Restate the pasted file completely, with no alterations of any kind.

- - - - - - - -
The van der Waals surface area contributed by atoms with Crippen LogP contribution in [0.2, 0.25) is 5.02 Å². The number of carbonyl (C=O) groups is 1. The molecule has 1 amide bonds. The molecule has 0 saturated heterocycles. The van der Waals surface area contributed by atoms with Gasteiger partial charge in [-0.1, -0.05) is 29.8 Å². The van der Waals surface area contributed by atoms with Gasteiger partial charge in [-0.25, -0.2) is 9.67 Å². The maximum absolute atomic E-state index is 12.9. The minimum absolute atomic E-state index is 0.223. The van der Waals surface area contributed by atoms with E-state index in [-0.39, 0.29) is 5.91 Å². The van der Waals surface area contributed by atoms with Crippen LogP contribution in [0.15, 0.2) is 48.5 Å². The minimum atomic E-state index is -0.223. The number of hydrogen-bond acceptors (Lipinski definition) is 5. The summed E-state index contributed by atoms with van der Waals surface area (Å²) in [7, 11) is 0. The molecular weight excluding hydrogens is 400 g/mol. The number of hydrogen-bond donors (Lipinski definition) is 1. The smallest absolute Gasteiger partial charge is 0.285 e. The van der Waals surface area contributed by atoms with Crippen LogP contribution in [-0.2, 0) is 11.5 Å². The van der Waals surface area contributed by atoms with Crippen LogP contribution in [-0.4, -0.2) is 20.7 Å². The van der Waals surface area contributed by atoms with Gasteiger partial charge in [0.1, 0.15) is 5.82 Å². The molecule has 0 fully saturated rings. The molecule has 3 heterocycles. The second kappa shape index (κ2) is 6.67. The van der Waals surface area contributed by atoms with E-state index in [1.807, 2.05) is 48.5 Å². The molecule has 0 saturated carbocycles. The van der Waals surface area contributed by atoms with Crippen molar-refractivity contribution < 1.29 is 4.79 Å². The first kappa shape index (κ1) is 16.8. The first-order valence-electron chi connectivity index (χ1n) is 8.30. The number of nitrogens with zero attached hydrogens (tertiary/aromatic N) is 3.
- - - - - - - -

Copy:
The van der Waals surface area contributed by atoms with Crippen LogP contribution in [0.2, 0.25) is 5.02 Å². The number of carbonyl (C=O) groups is 1. The molecule has 1 amide bonds. The molecule has 0 saturated heterocycles. The van der Waals surface area contributed by atoms with Gasteiger partial charge in [-0.1, -0.05) is 29.8 Å². The van der Waals surface area contributed by atoms with Gasteiger partial charge in [-0.25, -0.2) is 9.67 Å². The maximum absolute atomic E-state index is 12.9. The minimum absolute atomic E-state index is 0.223. The van der Waals surface area contributed by atoms with E-state index in [-0.39, 0.29) is 5.91 Å². The van der Waals surface area contributed by atoms with Crippen LogP contribution in [0.15, 0.2) is 48.5 Å². The minimum atomic E-state index is -0.223. The number of hydrogen-bond acceptors (Lipinski definition) is 5. The summed E-state index contributed by atoms with van der Waals surface area (Å²) in [7, 11) is 0. The molecular weight excluding hydrogens is 400 g/mol. The number of hydrogen-bond donors (Lipinski definition) is 1. The smallest absolute Gasteiger partial charge is 0.285 e. The van der Waals surface area contributed by atoms with Crippen LogP contribution in [-0.2, 0) is 11.5 Å². The van der Waals surface area contributed by atoms with Crippen LogP contribution in [-0.4, -0.2) is 20.7 Å². The van der Waals surface area contributed by atoms with Gasteiger partial charge in [0.1, 0.15) is 5.82 Å². The molecule has 0 fully saturated rings. The molecule has 3 heterocycles. The second kappa shape index (κ2) is 6.67. The van der Waals surface area contributed by atoms with E-state index in [1.807, 2.05) is 48.5 Å². The molecule has 0 saturated carbocycles. The van der Waals surface area contributed by atoms with Crippen molar-refractivity contribution < 1.29 is 4.79 Å². The first kappa shape index (κ1) is 16.8. The first-order valence-electron chi connectivity index (χ1n) is 8.30. The number of nitrogens with zero attached hydrogens (tertiary/aromatic N) is 3.